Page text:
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Fanatical Moderation

Fanatical Moderation
AP Photo/J. Scott Applewhite

Dear Reader — 

Bipartisanship has become a four-letter word. There was, of course, no golden age of bipartisanship in our country’s past, even during the vaunted early years of the Republic. From the political machinations of Alexander Hamilton’s Federalist Party and the caning of Charles Sumner — not to mention the Civil War — to Newt Gingrich’s Contract with America and the “resistance” of today’s progressives, party politics has always been, well, partisan. Still, polarization has been growing both between the parties and within the electorate, with rhetoric and tactics once reserved for the campaign trail becoming part of politics as usual. 

In this context, efforts to look past differences to pursue a greater good, find common ground, or compromise smack of idealism, defeatism, or even duplicity. Whence the demand for “outsiders” who can transcend these Beltway dynamics to represent their constituents more capably and honestly. The irony is that greater polarization has resulted in less effective governance and more dysfunction — something Donald Trump effectively exploited during his campaign by promising to “win.” Yet, even the president — who is not exactly known for promoting moderation in politics — has signaled a willingness to work across the aisle, implicitly granting that “winning” sometimes means compromising. Could the Trump era inadvertently give way to a bipartisan one? 

One thing that makes this seem unlikely is the considerable muscle behind hardliners on both sides. Such is the motivation behind the bipartisan organization No Labels, which inspired a new centrist bloc in the House of Representatives intended to counterbalance more ideological ones such as the House Freedom Caucus. Comprised of roughly 40 Democratic and Republican members, the Problem Solvers Caucus made headlines in recent months for proposing a plan to stabilize health-care markets after the GOP’s failed repeal-and-replace efforts and later huddling with the president on tax reform. The No Labels philosophy now has a voice in the upper chamber too, as Sens. Collins (R-ME) and Manchin (D-WV) recently joined the organization as honorary co-chairs. At a Tuesday press conference on the Hill, the senators pledged to work with the Problem Solvers Caucus to find bicameral, bipartisan solutions to the major problems of the day.

An easy criticism of bipartisanship is that in seeking compromise lawmakers wind up comprising their principles. But, as Sen. Collins pointed out in her remarks Tuesday, bipartisanship does not have to mean papering over disagreements — sometimes deep and irreconcilable ones — so much as finding a way to govern in spite of them. To that end, the senator highlighted a need for “fanatical moderates.” That may not sound like much of a rallying cry. But if partisan efforts — such as the current tax reform push — continue to fail, we may be hearing a lot more from Washington’s self-described problem solvers.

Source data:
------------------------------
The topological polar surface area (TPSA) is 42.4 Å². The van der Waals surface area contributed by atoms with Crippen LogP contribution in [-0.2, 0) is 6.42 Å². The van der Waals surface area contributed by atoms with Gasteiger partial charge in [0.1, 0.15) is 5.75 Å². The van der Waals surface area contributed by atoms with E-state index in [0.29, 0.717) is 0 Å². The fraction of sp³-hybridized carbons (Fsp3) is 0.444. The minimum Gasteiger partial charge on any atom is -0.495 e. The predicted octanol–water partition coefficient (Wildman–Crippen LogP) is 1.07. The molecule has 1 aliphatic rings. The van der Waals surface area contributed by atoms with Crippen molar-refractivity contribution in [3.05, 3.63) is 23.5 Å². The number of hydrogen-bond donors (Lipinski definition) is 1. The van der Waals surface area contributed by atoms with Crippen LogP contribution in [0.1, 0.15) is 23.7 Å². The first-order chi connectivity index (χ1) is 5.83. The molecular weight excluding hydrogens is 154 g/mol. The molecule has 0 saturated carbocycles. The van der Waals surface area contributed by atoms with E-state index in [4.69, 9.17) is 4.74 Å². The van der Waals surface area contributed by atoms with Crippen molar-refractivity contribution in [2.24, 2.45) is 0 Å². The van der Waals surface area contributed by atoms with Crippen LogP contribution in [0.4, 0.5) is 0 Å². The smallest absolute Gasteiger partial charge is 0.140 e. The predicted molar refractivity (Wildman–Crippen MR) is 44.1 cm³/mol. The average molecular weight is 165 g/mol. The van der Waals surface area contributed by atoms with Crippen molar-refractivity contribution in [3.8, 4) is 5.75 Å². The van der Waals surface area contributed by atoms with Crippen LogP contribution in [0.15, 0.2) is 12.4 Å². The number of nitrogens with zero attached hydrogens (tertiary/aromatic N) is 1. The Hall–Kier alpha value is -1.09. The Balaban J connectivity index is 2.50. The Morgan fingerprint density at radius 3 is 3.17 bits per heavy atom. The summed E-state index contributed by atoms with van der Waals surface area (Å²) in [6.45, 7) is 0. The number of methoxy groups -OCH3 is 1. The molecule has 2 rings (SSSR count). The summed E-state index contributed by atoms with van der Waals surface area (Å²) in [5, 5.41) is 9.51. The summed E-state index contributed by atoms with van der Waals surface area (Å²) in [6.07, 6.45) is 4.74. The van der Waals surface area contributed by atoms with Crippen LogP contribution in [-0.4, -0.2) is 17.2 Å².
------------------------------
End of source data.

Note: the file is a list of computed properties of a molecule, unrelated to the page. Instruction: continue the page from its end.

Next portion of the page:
These are some of the many issues taken up at RealClearPolicy over the past week. Below you will find just a few highlights.

— M. Anthony Mills, editor | RealClearPolicy

***

Republicans Are Wrong About the Individual Mandate. In our own pages, James C. Capretta urges Republicans to find a conservative alternative to the controversial Obamacare provision, rather than just scrapping it. 

The Upper Middle Class Got Totally Suckered by the GOP. The Week’s Ryan Cooper contends the House tax plan “soaks” the upper-middle class to protect the rich. 

Reform Should Expand R&D Tax Credit. Also in our pages, Joe Kennedy argues that incentivizing private-sector research will stimulate economic growth. 

Class Realignment Broke the Democrats. The Washington Free Beacon’s Matthew Continetti contends that the realignment of American politics along class lines has disrupted the Democratic Party more than the GOP.

The Estate Tax Only Impacts the Wealthy. Repeal It Anyway. In RealClearPolicy, Brad Polumbo argues that “just because a tax is redistributive doesn't mean that it's a good idea.” 

GOP Tax Plan Fails to Deliver Meaningful School Choice. Also in RealClearPolicy, Nat Malkus and Preston Cooper contend that the main provision in the tax bill concerning K–12 education falls short of the administration's stated goals.

How the Rich Rig Regulations. In Washington Monthly, Mark Kleiman reviews a new book that argues regulatory overreach has increased economic inequality. 

Leave Children’s Health Insurance to the States. In our pages, Drew White urges Congress to “relinquish control” of the Children's Health Insurance Program and empower states to reform it. 

Has the GOP Abandoned the Ownership Society? The Atlantic’s Russell Berman considers whether House Republicans’ plan to roll back tax incentives for home-buying signals a break with their party’s platform. 

Let Native Americans Manage National Monuments. Ruben Pacheco makes his case in RealClearPolicy

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